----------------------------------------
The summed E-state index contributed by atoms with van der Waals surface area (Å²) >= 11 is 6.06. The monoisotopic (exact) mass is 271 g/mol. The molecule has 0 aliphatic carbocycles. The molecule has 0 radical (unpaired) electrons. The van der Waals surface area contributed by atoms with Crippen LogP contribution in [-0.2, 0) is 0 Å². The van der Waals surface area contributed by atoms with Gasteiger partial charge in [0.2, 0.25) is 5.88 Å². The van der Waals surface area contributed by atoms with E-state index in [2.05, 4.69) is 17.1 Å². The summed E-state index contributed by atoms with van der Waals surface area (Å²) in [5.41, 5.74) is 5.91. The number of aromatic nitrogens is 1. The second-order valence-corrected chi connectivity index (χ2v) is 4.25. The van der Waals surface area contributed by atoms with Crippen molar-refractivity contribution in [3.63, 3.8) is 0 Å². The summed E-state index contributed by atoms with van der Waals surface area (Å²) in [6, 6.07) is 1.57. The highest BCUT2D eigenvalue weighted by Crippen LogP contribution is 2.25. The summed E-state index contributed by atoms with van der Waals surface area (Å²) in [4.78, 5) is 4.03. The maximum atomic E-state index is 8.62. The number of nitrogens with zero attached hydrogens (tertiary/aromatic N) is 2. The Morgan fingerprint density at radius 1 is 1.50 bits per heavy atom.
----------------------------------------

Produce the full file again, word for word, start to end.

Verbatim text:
The summed E-state index contributed by atoms with van der Waals surface area (Å²) >= 11 is 6.06. The monoisotopic (exact) mass is 271 g/mol. The molecule has 0 aliphatic carbocycles. The molecule has 0 radical (unpaired) electrons. The van der Waals surface area contributed by atoms with Crippen LogP contribution in [-0.2, 0) is 0 Å². The van der Waals surface area contributed by atoms with Gasteiger partial charge in [0.2, 0.25) is 5.88 Å². The van der Waals surface area contributed by atoms with E-state index in [2.05, 4.69) is 17.1 Å². The summed E-state index contributed by atoms with van der Waals surface area (Å²) in [5.41, 5.74) is 5.91. The number of aromatic nitrogens is 1. The second-order valence-corrected chi connectivity index (χ2v) is 4.25. The van der Waals surface area contributed by atoms with Crippen molar-refractivity contribution in [3.63, 3.8) is 0 Å². The summed E-state index contributed by atoms with van der Waals surface area (Å²) in [6, 6.07) is 1.57. The highest BCUT2D eigenvalue weighted by Crippen LogP contribution is 2.25. The summed E-state index contributed by atoms with van der Waals surface area (Å²) in [4.78, 5) is 4.03. The maximum atomic E-state index is 8.62. The number of nitrogens with zero attached hydrogens (tertiary/aromatic N) is 2. The Morgan fingerprint density at radius 1 is 1.50 bits per heavy atom.